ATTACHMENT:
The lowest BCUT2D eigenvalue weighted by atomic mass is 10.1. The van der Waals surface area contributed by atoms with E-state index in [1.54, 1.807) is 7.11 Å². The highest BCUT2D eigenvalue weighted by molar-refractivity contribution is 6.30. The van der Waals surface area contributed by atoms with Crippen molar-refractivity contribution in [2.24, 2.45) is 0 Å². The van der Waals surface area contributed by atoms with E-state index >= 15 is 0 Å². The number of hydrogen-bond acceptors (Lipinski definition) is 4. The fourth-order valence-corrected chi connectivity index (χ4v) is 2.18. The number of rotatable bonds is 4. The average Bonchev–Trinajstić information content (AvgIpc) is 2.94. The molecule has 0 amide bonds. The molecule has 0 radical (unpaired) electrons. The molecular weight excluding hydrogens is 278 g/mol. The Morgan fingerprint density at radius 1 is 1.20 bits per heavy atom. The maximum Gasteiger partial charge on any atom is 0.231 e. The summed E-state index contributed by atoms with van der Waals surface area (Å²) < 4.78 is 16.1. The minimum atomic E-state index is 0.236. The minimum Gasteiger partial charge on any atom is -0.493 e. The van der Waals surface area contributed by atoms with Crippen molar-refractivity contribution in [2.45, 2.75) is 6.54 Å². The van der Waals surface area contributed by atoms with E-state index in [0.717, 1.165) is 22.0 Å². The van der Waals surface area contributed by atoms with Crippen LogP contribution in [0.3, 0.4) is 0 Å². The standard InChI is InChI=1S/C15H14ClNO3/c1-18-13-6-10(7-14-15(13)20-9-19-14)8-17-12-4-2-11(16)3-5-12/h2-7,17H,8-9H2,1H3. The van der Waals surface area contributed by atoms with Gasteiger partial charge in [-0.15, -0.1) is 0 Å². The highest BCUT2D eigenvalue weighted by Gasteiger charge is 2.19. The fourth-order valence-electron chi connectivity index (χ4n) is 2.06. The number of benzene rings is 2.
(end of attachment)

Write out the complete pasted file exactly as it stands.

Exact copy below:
The lowest BCUT2D eigenvalue weighted by atomic mass is 10.1. The van der Waals surface area contributed by atoms with E-state index in [1.54, 1.807) is 7.11 Å². The highest BCUT2D eigenvalue weighted by molar-refractivity contribution is 6.30. The van der Waals surface area contributed by atoms with Crippen molar-refractivity contribution in [2.24, 2.45) is 0 Å². The van der Waals surface area contributed by atoms with E-state index >= 15 is 0 Å². The number of hydrogen-bond acceptors (Lipinski definition) is 4. The fourth-order valence-corrected chi connectivity index (χ4v) is 2.18. The number of rotatable bonds is 4. The average Bonchev–Trinajstić information content (AvgIpc) is 2.94. The molecule has 0 amide bonds. The molecule has 0 radical (unpaired) electrons. The molecular weight excluding hydrogens is 278 g/mol. The Morgan fingerprint density at radius 1 is 1.20 bits per heavy atom. The maximum Gasteiger partial charge on any atom is 0.231 e. The summed E-state index contributed by atoms with van der Waals surface area (Å²) < 4.78 is 16.1. The minimum atomic E-state index is 0.236. The minimum Gasteiger partial charge on any atom is -0.493 e. The van der Waals surface area contributed by atoms with Crippen molar-refractivity contribution in [2.45, 2.75) is 6.54 Å². The van der Waals surface area contributed by atoms with E-state index in [0.717, 1.165) is 22.0 Å². The van der Waals surface area contributed by atoms with Crippen LogP contribution in [0.3, 0.4) is 0 Å². The standard InChI is InChI=1S/C15H14ClNO3/c1-18-13-6-10(7-14-15(13)20-9-19-14)8-17-12-4-2-11(16)3-5-12/h2-7,17H,8-9H2,1H3. The van der Waals surface area contributed by atoms with Gasteiger partial charge in [-0.15, -0.1) is 0 Å². The highest BCUT2D eigenvalue weighted by Gasteiger charge is 2.19. The fourth-order valence-electron chi connectivity index (χ4n) is 2.06. The number of benzene rings is 2.